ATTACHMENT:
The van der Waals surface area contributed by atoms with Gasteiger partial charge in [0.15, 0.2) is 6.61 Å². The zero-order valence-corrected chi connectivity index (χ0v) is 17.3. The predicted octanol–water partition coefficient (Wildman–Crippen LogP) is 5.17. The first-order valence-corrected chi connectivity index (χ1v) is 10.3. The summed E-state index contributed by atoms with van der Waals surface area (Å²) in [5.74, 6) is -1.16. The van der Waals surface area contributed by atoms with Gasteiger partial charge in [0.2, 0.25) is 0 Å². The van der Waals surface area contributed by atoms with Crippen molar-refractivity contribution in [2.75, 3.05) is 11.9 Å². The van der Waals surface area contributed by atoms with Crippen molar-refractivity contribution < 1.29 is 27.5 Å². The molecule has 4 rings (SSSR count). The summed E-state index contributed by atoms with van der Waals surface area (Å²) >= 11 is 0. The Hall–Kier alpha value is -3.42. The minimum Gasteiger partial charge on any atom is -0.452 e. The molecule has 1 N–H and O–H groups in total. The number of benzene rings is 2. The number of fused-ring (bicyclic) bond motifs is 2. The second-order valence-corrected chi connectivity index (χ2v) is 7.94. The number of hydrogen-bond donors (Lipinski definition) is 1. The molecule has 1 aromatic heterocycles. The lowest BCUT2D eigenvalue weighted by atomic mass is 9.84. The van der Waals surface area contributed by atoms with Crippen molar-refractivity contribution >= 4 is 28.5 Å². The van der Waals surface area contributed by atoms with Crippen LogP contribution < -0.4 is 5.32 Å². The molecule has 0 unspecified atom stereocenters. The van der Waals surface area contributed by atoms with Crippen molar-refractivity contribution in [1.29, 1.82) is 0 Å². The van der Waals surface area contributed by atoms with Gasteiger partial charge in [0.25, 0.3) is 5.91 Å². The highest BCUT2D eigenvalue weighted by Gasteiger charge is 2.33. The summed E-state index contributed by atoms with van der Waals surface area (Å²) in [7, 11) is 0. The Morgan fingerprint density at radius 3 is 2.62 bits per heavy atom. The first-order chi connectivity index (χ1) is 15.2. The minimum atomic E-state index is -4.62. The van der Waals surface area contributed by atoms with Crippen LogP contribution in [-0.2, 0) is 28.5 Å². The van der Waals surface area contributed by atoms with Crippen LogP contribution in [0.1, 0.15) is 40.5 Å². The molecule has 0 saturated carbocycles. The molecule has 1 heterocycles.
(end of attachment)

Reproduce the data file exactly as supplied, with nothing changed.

The van der Waals surface area contributed by atoms with Gasteiger partial charge in [0.15, 0.2) is 6.61 Å². The zero-order valence-corrected chi connectivity index (χ0v) is 17.3. The predicted octanol–water partition coefficient (Wildman–Crippen LogP) is 5.17. The first-order valence-corrected chi connectivity index (χ1v) is 10.3. The summed E-state index contributed by atoms with van der Waals surface area (Å²) in [5.74, 6) is -1.16. The van der Waals surface area contributed by atoms with Gasteiger partial charge in [0.2, 0.25) is 0 Å². The van der Waals surface area contributed by atoms with Crippen molar-refractivity contribution in [2.75, 3.05) is 11.9 Å². The van der Waals surface area contributed by atoms with Crippen molar-refractivity contribution < 1.29 is 27.5 Å². The molecule has 4 rings (SSSR count). The summed E-state index contributed by atoms with van der Waals surface area (Å²) >= 11 is 0. The Hall–Kier alpha value is -3.42. The minimum Gasteiger partial charge on any atom is -0.452 e. The molecule has 1 N–H and O–H groups in total. The number of benzene rings is 2. The number of fused-ring (bicyclic) bond motifs is 2. The second-order valence-corrected chi connectivity index (χ2v) is 7.94. The number of hydrogen-bond donors (Lipinski definition) is 1. The molecule has 1 aromatic heterocycles. The lowest BCUT2D eigenvalue weighted by atomic mass is 9.84. The van der Waals surface area contributed by atoms with Crippen molar-refractivity contribution >= 4 is 28.5 Å². The van der Waals surface area contributed by atoms with Crippen LogP contribution < -0.4 is 5.32 Å². The molecule has 0 unspecified atom stereocenters. The van der Waals surface area contributed by atoms with Crippen molar-refractivity contribution in [1.29, 1.82) is 0 Å². The van der Waals surface area contributed by atoms with Gasteiger partial charge in [0.25, 0.3) is 5.91 Å². The highest BCUT2D eigenvalue weighted by Gasteiger charge is 2.33. The summed E-state index contributed by atoms with van der Waals surface area (Å²) in [7, 11) is 0. The Morgan fingerprint density at radius 3 is 2.62 bits per heavy atom. The first-order chi connectivity index (χ1) is 15.2. The minimum atomic E-state index is -4.62. The van der Waals surface area contributed by atoms with Crippen LogP contribution in [-0.2, 0) is 28.5 Å². The van der Waals surface area contributed by atoms with Crippen LogP contribution in [0.1, 0.15) is 40.5 Å². The molecule has 0 saturated carbocycles. The molecule has 1 heterocycles.